where is a unit vector used to define the location of the harmonic load. All the components in this vector are zero except the term that corresponds to the vertical direction of the node subjected footfall load.

Since the number of footfalls is limited and the full resonant response from the equation above may not always be achieved, a reduction factor for the dynamic magnification factors is needed to account for this non-full resonant response. The reduction factor can be calculated from

Where is damping ratio of mode m and with the harmonic load number and the number of footfalls.

Applying this reduction factor to the dynamic magnification factors in Harmonic Analysis, this equation can be solved using the method described in Harmonic Analysis Theory section. Repeating this analysis, the responses from the other harmonic loads of the footfall can also be obtained. The interested results from this analysis are the total vertical acceleration and the response factor from all harmonic loads of the footfall. The total vertical acceleration is taken as the square root of the sum of squares of the accelerations from each of the harmonic analyses. The response factor for each of the harmonic loads is the ratio of the nodal acceleration to the base curve of the Root Mean Square acceleration given in reference 25 as shown below. This total response factor is then taken as the square root of the sum of squares of the response factors from each of the harmonic loads. According to this, the total acceleration and response factor can be calculated from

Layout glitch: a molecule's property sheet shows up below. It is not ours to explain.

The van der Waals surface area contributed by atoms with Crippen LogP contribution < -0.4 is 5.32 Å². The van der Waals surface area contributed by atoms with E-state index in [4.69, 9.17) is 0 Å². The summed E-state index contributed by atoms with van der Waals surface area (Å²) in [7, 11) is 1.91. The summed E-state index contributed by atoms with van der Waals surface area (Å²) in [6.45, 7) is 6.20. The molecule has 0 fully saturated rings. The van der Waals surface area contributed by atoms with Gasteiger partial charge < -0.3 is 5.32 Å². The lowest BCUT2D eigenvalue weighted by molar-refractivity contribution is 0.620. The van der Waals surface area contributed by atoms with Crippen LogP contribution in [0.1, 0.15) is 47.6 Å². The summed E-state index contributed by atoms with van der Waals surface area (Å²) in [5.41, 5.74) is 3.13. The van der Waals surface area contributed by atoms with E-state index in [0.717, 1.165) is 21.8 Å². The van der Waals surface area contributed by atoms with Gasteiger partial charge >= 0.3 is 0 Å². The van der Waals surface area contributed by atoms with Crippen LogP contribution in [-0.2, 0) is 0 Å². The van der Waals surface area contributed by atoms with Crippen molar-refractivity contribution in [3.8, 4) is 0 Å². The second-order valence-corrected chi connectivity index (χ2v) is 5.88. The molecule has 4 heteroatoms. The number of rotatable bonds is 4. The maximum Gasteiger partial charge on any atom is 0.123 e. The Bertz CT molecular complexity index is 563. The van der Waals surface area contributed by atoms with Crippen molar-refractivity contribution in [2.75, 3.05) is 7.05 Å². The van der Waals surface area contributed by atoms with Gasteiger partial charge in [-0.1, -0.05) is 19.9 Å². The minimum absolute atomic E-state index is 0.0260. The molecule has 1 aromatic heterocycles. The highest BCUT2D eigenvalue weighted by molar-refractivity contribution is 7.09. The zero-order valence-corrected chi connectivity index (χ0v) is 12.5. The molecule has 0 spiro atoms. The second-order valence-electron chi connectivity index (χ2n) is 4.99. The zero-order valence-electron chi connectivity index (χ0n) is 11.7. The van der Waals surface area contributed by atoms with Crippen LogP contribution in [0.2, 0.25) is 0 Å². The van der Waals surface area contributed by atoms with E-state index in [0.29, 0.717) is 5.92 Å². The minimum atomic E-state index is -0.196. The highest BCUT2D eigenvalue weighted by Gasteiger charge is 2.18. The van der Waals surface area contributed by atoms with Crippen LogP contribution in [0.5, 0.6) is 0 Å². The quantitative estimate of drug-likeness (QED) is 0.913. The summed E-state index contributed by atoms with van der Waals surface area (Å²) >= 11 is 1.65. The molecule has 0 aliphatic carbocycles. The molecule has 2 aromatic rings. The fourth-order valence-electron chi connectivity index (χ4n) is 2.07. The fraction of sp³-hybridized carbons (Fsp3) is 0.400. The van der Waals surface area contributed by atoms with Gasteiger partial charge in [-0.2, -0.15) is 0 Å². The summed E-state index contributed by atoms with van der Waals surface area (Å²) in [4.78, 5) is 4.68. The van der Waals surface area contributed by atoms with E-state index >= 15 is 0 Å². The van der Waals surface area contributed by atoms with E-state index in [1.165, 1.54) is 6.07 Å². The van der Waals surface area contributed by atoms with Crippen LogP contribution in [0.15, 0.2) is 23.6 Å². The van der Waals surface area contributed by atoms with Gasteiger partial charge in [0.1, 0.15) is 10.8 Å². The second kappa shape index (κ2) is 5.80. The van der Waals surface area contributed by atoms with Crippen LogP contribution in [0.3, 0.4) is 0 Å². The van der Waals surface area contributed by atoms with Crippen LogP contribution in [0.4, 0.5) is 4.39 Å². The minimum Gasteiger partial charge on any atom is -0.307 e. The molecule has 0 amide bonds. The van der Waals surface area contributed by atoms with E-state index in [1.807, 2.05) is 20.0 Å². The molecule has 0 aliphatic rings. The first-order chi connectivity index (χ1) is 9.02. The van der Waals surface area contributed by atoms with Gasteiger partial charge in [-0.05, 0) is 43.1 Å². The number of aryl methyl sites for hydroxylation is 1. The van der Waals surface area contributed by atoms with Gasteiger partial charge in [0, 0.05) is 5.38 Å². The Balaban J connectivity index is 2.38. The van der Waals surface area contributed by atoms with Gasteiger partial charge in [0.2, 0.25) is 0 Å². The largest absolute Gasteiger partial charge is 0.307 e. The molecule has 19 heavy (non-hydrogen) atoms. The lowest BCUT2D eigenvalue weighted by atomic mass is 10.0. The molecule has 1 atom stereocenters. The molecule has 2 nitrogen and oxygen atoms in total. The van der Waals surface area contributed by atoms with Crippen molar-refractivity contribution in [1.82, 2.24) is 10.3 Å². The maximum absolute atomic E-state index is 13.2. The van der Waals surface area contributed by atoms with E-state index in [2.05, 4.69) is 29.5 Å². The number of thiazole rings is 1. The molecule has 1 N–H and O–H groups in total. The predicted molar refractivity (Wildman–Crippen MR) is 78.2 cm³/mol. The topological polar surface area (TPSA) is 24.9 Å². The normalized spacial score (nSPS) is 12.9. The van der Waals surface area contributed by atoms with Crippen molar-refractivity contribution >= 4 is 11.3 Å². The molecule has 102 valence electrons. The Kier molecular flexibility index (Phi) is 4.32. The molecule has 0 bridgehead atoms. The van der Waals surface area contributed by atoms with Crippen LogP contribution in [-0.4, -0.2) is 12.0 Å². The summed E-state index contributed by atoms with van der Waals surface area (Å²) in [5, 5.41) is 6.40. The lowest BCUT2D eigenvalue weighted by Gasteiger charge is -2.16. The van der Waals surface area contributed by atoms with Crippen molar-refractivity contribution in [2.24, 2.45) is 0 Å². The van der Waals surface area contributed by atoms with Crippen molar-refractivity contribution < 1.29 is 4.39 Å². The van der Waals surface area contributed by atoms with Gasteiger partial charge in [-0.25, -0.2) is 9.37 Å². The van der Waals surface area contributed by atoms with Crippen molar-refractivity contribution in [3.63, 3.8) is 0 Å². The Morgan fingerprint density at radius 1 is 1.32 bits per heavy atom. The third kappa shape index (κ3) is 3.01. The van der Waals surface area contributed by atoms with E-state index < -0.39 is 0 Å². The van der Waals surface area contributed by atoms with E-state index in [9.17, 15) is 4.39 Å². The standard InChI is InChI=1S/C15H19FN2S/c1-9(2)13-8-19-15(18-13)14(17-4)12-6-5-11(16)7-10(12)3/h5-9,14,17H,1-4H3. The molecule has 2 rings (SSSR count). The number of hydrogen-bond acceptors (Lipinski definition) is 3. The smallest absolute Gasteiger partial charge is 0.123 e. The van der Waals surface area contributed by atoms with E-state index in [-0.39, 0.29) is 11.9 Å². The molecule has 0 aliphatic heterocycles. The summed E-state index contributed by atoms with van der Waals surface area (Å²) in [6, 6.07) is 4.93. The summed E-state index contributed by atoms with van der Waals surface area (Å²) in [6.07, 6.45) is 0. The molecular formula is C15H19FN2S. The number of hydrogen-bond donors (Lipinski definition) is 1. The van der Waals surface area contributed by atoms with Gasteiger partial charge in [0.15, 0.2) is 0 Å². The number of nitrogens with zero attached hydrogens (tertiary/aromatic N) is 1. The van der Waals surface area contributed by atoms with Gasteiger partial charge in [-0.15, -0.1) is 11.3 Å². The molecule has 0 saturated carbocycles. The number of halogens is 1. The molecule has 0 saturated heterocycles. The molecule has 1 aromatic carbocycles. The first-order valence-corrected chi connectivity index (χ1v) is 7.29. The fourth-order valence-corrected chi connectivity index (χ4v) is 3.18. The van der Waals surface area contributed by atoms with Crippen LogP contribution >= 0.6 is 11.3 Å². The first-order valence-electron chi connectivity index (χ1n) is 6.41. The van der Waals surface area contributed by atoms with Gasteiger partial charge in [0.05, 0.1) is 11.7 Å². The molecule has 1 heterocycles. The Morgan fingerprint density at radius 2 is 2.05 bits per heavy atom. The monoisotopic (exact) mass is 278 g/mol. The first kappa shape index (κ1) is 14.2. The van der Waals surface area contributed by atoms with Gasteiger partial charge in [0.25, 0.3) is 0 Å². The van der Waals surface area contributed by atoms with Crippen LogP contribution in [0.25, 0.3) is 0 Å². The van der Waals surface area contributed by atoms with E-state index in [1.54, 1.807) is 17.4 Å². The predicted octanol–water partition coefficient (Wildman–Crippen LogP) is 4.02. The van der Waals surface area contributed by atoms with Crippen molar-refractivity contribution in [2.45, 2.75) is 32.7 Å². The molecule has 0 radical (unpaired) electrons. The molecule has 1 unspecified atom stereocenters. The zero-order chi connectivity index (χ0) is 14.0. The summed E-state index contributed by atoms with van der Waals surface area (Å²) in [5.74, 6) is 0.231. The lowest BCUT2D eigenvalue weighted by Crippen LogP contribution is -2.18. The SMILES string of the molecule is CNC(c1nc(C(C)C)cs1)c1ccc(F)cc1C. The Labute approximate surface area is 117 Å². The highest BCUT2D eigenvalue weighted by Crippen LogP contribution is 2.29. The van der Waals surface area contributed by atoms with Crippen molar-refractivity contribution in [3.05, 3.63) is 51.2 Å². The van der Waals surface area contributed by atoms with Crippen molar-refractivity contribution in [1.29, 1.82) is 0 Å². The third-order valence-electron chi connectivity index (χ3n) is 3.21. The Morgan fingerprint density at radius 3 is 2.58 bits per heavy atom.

where

is the maximum acceleration at node

is the maximum acceleration at node i by the excitation of harmonic load

is the number of harmonic components of the footfall loads considered in the analysis

is the response factor at node

is the response factor at node by the excitation of harmonic load

is the frequency weighting factor and it is a function of frequency

For standard weighting factors see Table 3 of BS6841.

## # Transient response analysis